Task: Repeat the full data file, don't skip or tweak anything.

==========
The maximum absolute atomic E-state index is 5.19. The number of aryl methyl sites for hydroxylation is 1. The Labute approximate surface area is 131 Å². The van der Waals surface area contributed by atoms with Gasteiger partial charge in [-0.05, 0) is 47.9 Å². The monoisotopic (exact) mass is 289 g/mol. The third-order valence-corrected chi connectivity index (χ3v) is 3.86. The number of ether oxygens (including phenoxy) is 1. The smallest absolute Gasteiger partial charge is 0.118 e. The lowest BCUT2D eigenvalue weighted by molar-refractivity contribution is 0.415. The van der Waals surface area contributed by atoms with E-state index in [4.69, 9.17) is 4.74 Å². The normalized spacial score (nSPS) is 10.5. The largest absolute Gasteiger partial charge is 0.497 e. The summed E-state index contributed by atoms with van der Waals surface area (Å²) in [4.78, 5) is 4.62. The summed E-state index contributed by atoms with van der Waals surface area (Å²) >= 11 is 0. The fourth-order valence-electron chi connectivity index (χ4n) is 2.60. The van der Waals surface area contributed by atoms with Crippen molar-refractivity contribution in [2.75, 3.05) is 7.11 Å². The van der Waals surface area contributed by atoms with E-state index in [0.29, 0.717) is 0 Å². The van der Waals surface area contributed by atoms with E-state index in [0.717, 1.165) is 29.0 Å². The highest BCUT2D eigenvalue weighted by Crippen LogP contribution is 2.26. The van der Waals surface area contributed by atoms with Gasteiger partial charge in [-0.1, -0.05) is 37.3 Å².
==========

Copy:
The maximum absolute atomic E-state index is 5.19. The number of aryl methyl sites for hydroxylation is 1. The Labute approximate surface area is 131 Å². The van der Waals surface area contributed by atoms with Gasteiger partial charge in [-0.05, 0) is 47.9 Å². The monoisotopic (exact) mass is 289 g/mol. The third-order valence-corrected chi connectivity index (χ3v) is 3.86. The number of ether oxygens (including phenoxy) is 1. The smallest absolute Gasteiger partial charge is 0.118 e. The lowest BCUT2D eigenvalue weighted by molar-refractivity contribution is 0.415. The van der Waals surface area contributed by atoms with E-state index in [4.69, 9.17) is 4.74 Å². The normalized spacial score (nSPS) is 10.5. The largest absolute Gasteiger partial charge is 0.497 e. The summed E-state index contributed by atoms with van der Waals surface area (Å²) in [4.78, 5) is 4.62. The summed E-state index contributed by atoms with van der Waals surface area (Å²) >= 11 is 0. The fourth-order valence-electron chi connectivity index (χ4n) is 2.60. The van der Waals surface area contributed by atoms with Crippen molar-refractivity contribution in [2.75, 3.05) is 7.11 Å². The van der Waals surface area contributed by atoms with E-state index in [0.29, 0.717) is 0 Å². The van der Waals surface area contributed by atoms with E-state index in [0.717, 1.165) is 29.0 Å². The highest BCUT2D eigenvalue weighted by Crippen LogP contribution is 2.26. The van der Waals surface area contributed by atoms with Gasteiger partial charge in [-0.1, -0.05) is 37.3 Å².